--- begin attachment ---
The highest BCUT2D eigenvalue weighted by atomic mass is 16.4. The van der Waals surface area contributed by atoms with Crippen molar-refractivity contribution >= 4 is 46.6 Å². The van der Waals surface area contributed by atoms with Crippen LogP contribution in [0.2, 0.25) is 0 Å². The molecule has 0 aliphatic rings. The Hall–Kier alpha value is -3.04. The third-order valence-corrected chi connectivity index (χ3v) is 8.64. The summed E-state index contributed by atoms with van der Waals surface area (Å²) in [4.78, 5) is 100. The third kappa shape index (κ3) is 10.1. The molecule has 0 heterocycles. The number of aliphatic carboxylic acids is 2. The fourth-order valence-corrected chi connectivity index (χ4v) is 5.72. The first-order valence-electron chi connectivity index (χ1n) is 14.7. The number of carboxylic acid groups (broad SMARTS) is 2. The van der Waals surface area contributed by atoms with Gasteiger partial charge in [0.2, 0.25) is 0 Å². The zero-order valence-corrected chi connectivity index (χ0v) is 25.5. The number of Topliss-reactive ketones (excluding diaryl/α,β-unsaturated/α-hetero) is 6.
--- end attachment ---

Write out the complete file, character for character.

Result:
The highest BCUT2D eigenvalue weighted by atomic mass is 16.4. The van der Waals surface area contributed by atoms with Crippen molar-refractivity contribution >= 4 is 46.6 Å². The van der Waals surface area contributed by atoms with Crippen LogP contribution in [0.2, 0.25) is 0 Å². The molecule has 0 aliphatic rings. The Hall–Kier alpha value is -3.04. The third-order valence-corrected chi connectivity index (χ3v) is 8.64. The summed E-state index contributed by atoms with van der Waals surface area (Å²) in [4.78, 5) is 100. The third kappa shape index (κ3) is 10.1. The molecule has 0 heterocycles. The number of aliphatic carboxylic acids is 2. The fourth-order valence-corrected chi connectivity index (χ4v) is 5.72. The first-order valence-electron chi connectivity index (χ1n) is 14.7. The number of carboxylic acid groups (broad SMARTS) is 2. The van der Waals surface area contributed by atoms with Gasteiger partial charge in [0.2, 0.25) is 0 Å². The zero-order valence-corrected chi connectivity index (χ0v) is 25.5. The number of Topliss-reactive ketones (excluding diaryl/α,β-unsaturated/α-hetero) is 6.